JOSEPH D'ANNA | 8/11/2010 - 7:10pm
It is nearly impossible to be absolutely sure about anything that cannot be clearly modeled and tested.  In those cases, one must make use risk-benefit analysis.

If the predictions of global warming are wrong and we act to reduce carbon dioxide, we will have spent quite a bit of money.  On the other hand, we will have reduced the nation's current account deficit and our dependence on foreign oil which is wrecking our economy and which drives much of our military spending.  We also will have stopped the acidification of the oceans which threatens many forms of sea life and which no one disputes.

Prudence is better than irresponsibility; nevertheless, I don't question the character of those who pursue the reckless path of totally ignoring the possibility of global warming.  Surely, if we do not act and the people of the future are suffering from global warming, those that are opposing limiting green house gases will take their own life to make life better for everyone else.
E.Patrick Mosman | 8/11/2010 - 4:48pm
Mr.Evans.
The blame for this mortgage market debacle, not Fannie, Freddie, banks, et al., was stated in the first paragraph of my post "the Federal Government's social engineering policy that made home ownership an entitlement" and its progression from 1977 as a policy was documented, including the role of Fannie and Freddie.
However by every financial accounting measure and evidence of wrong doing by the highly compensated executives the claim that "Both organizations held forth very high property and credit worthiness standards." is absolutely inaccurate and erroneous.
Between 2005-2007 (the Cuomo years), few of the mortgages acquired were conventional fixed-interest loans with 20% down. Fannie Mae's loan acquisitions were:
    •    62% negative amortization
    •    84% interest only
    •    58% subprime
    •    62% required less than 10% down payment.

 Freddie Mac's loans were even more risky, consisting of:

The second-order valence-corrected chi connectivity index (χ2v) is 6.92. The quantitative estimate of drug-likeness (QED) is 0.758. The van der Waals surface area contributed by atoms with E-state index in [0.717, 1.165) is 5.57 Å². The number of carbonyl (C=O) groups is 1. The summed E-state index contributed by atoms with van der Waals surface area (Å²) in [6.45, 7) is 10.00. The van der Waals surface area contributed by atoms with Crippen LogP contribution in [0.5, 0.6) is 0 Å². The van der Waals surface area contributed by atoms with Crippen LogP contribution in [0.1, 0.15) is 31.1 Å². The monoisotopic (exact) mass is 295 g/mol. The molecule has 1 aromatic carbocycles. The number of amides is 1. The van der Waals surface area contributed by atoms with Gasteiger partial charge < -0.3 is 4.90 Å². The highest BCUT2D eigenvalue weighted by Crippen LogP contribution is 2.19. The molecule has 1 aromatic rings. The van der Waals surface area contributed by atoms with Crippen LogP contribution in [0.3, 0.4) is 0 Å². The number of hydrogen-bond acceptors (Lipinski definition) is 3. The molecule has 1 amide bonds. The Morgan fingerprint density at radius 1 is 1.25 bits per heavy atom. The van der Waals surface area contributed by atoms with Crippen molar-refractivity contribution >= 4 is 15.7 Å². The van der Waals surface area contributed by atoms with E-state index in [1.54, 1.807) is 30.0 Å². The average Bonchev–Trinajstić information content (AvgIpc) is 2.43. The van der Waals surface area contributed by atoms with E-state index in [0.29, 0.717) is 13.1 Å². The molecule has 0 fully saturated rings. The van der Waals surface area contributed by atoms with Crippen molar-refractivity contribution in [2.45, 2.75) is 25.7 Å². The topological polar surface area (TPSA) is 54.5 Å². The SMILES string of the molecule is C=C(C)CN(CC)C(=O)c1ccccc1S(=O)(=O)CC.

•    72% negative amortization
    •    97% interest only
    •    67% subprime
    •    68% required less than 10% down payment.

 It was the preponderance of exotic loans in addition to subprime borrowers that made their loan acquisitions so toxic.
Taxpayers are still on the hook hundreds of billions of dollars for Fannie and Freddie's toxic holdings.
There is sufficient blame to tarnish almost all politicians who use the power of the federal government to promote social engineering programs at the expense of hard working taxpaying citizens who are left to pay the bill but receive none of the largess, reserved for those who feed at the public money trough.

Mike Evans | 8/11/2010 - 2:45pm
Mr. Mosman's depiction of the involvement of Fannie and Freddie is mostly erroneous. The primary activity of these two entities were to give mortgage bankers and local commercial banks and savings and loans a secondary market for their originations and thus the ability to remain viable as real estate lenders. Both organizations held forth very high property and credit worthiness standards. It was the greed and malicious profit seeking of independent wall street folk that created the credit default swaps that brought the entire empire crashing down, hurting in the process every lender and homeowner who had invested previously in the real estate market. Without their panic that cut the legs out from under real estate financing, we would certainly have not suffered the worldwide epidemic of bank contractions that led to the overall monetary system meltdown and hence the government bailouts. Please place the blame where it properly belongs.
E.Patrick Mosman | 8/10/2010 - 9:54pm
The lastline of the above comment should have read:
Freddie, Fannie, FHA and HUD are still protected and were not part of the Financial reform bill.
I apologize for the errors.
E.Patrick Mosman | 8/10/2010 - 5:04pm
The claim "Few seem to hold the banks that brought on the economic collapse" excuses and ignores the Federal Government's social enginerring policy that made home ownership an entitlement and the role of Barney Frank,Chris Dodd, Freddie, Fannie and HUD in creating and implementing the lending policies forced on banks to make sub-prime loans to credit unworthy customers in less than desirable locations. A busines practice doomed to failure from the start in 1977. Even the New York Times predicted its collapse in 1999.
"1977- The Carter Administration
The Community Reinvestment Act becomes the United States federal law designed to encourage commercial banks and savings associations to meet the needs of borrowers in all segments of their communities, including low- and moderate-income neighborhoods."
"1992-The Clinton Administration
The New York Times published the following article outlining the further implementation of the 1977 law.
Fannie Mae Seeks to Ease Home Buying
By KEITH BRADSHER, Published: March 10, 1994